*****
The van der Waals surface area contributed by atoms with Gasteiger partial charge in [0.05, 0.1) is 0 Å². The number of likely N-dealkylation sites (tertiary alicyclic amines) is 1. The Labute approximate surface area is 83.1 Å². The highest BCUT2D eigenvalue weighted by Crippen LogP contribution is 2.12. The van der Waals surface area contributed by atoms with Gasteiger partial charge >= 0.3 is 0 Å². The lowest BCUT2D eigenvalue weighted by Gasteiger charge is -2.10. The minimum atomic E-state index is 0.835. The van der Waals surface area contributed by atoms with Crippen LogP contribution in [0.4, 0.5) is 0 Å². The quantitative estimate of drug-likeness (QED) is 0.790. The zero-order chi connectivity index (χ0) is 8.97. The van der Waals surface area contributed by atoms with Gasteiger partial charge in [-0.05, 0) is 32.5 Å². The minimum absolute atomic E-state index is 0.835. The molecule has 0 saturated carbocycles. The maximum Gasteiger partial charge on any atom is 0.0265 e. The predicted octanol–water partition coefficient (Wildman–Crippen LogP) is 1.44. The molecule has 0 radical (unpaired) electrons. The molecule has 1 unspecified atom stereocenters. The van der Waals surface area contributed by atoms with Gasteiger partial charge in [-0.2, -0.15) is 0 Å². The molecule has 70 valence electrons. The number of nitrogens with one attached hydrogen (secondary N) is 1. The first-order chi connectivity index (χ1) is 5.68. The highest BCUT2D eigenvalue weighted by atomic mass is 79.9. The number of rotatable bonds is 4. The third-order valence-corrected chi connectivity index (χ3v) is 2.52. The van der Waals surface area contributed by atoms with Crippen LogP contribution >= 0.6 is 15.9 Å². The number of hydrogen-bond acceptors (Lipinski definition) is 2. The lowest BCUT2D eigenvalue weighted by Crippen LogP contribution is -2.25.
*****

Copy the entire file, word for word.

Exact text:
The van der Waals surface area contributed by atoms with Gasteiger partial charge in [0.05, 0.1) is 0 Å². The number of likely N-dealkylation sites (tertiary alicyclic amines) is 1. The Labute approximate surface area is 83.1 Å². The highest BCUT2D eigenvalue weighted by Crippen LogP contribution is 2.12. The van der Waals surface area contributed by atoms with Gasteiger partial charge >= 0.3 is 0 Å². The lowest BCUT2D eigenvalue weighted by Gasteiger charge is -2.10. The minimum atomic E-state index is 0.835. The van der Waals surface area contributed by atoms with Crippen LogP contribution in [0.4, 0.5) is 0 Å². The quantitative estimate of drug-likeness (QED) is 0.790. The zero-order chi connectivity index (χ0) is 8.97. The van der Waals surface area contributed by atoms with Gasteiger partial charge in [-0.05, 0) is 32.5 Å². The minimum absolute atomic E-state index is 0.835. The molecule has 0 saturated carbocycles. The maximum Gasteiger partial charge on any atom is 0.0265 e. The predicted octanol–water partition coefficient (Wildman–Crippen LogP) is 1.44. The molecule has 0 radical (unpaired) electrons. The molecule has 1 unspecified atom stereocenters. The van der Waals surface area contributed by atoms with Gasteiger partial charge in [-0.2, -0.15) is 0 Å². The molecule has 70 valence electrons. The number of nitrogens with one attached hydrogen (secondary N) is 1. The first-order chi connectivity index (χ1) is 5.68. The highest BCUT2D eigenvalue weighted by atomic mass is 79.9. The number of rotatable bonds is 4. The third-order valence-corrected chi connectivity index (χ3v) is 2.52. The van der Waals surface area contributed by atoms with Crippen LogP contribution >= 0.6 is 15.9 Å². The number of hydrogen-bond acceptors (Lipinski definition) is 2. The lowest BCUT2D eigenvalue weighted by Crippen LogP contribution is -2.25.